“It’s not going to be the one that necessarily gets us to mass vaccination. It will certainly help, but this isn’t going to be the workhorse one.”
Chagla says with a month to go until the Johnson & Johnson shipments arrive, Canada should be focusing on how to make sure it gets into the right arms.
The Johnson & Johnson vaccine is the only single-dose COVID-19 vaccine approved by Health Canada and is also significantly easier to ship and store in comparison to other vaccines, as it can be kept in a refrigerator for three months.
“To me, homeless shelters, jails, high-risk workplaces — those are the places we probably should be putting this vaccine into,” Chagla explained.
“In populations where a single dose is appropriate, where they’re so transient, bringing them into a clinic is very difficult and that you could get it all done within a day or two, or at least have some doses residual for someone that shows up a week or two later into the system.”
Meanwhile, a company based out of St. Catharines, Ont., is hoping that it can add to the world’s vaccine supply through the use of a little-used mechanism that would allow it to override Johnson & Johnson’s patent and produce a generic version of the vaccine.
Biolyse Pharma, which currently produces cancer medicines, is hoping to obtain a compulsory licence through Canada’s Access to Medicines Regime, which is Canada’s legislation that reflects the World Trade Organization’s agreement on Trade-Related Aspects of Intellectual Property Rights (TRIPS).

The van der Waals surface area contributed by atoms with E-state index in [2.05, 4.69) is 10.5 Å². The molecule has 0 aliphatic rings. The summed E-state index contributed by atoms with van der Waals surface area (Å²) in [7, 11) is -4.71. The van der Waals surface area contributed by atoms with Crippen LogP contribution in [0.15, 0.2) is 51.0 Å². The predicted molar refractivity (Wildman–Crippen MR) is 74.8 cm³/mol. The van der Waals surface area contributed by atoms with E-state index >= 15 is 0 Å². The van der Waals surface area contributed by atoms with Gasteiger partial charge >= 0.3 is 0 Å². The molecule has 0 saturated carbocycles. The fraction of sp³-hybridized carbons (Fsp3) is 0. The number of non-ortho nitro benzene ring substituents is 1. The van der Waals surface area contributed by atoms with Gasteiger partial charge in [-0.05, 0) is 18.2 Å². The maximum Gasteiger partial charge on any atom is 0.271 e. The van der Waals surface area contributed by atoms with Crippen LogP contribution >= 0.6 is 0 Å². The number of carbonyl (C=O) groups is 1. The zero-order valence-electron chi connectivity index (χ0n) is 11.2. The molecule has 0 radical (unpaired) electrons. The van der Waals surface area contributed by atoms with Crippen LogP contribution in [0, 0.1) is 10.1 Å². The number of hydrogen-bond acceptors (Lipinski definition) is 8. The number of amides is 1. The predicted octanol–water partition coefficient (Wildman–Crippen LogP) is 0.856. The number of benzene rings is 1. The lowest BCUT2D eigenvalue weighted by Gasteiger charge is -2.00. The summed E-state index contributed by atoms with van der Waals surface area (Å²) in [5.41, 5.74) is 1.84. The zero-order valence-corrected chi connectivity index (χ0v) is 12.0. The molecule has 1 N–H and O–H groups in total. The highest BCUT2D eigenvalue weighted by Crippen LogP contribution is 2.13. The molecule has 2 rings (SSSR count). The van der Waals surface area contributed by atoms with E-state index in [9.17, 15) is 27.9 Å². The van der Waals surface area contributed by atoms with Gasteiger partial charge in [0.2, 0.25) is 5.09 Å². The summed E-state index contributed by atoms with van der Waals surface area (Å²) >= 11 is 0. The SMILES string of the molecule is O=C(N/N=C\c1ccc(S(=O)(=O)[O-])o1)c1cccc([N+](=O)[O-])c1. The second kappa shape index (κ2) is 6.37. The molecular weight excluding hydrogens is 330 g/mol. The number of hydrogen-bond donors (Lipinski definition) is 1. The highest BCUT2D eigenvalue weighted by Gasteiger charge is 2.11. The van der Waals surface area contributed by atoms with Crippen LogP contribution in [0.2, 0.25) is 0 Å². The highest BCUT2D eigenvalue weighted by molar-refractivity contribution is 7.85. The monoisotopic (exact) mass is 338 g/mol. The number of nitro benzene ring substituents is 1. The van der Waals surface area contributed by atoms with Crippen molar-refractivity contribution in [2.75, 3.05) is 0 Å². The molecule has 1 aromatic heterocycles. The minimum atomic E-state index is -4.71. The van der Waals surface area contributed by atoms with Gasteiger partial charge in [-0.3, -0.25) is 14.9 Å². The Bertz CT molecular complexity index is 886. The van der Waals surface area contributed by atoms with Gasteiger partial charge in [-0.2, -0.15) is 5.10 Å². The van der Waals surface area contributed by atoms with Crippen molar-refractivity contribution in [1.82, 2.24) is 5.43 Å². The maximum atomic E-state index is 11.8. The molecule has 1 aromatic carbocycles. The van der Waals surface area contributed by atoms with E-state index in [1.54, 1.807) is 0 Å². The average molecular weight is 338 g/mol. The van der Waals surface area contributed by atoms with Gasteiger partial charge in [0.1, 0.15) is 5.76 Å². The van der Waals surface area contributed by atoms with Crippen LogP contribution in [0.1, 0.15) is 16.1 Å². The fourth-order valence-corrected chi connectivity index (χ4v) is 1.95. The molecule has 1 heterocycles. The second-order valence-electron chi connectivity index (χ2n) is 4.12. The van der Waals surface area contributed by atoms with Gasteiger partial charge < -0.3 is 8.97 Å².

Biolyse spokesperson John Fulton says the company could potentially produce up to 20-million doses per year.
“About four years ago we started purchasing equipment and building out a facility to produce biologic drugs. And, of course, we’re dealing with a pandemic so they decided, ‘Well, let’s get involved with this war effort and pivot to producing vaccines,’ because it’s all the same equipment.”
He says over the last several months, Biolyse reached out to companies to see if they could work together to help produce vaccines, but didn’t get any takers. That’s when he reached out to Knowledge Ecology International (KEI) for assistance pursuing a compulsory licence.
Biolyse managed to use Canada’s Access to Medicines Regime in 2006 amid a global peak of bird flu to get a generic of Tamiflu added to a list of drugs covered under Canada’s patent act, which is among Canada’s requirements to obtain a compulsory licence.
In that case, it took roughly eight months before the patent act was amended to include oseltamivir phosphate.
Biolyese has a meeting scheduled with Health Canada in early April to discuss the application, but a researcher with KEI told Global News it’s unlikely any decision will be made at that time and it’s unclear how long the entire process will take.
It’s worth the effort, Chagla suggested, because the threat of variants and the potential need for repeat vaccinations makes for a long-term need for COVID-19 vaccine on a global scale.
“Obviously, more production, more vaccines is better. And again, Johnson & Johnson has the potential to be the global vaccine in that sense because of the one dose nature and because of the the issues of refrigeration stability. Adding to that benefit to the world is only helpful.”
Outside of the Johnson & Johnson vaccine, Breznitz is hoping that Canada will start preparing for the future now.
“We are, as always, too naive and not ambitious enough,” he said.
“Are we going to up our ante and ensure that we are — and we can be — global leaders in the production of those kinds of vaccines in this country?”
— with files from Global News’ Rachael D’Amore.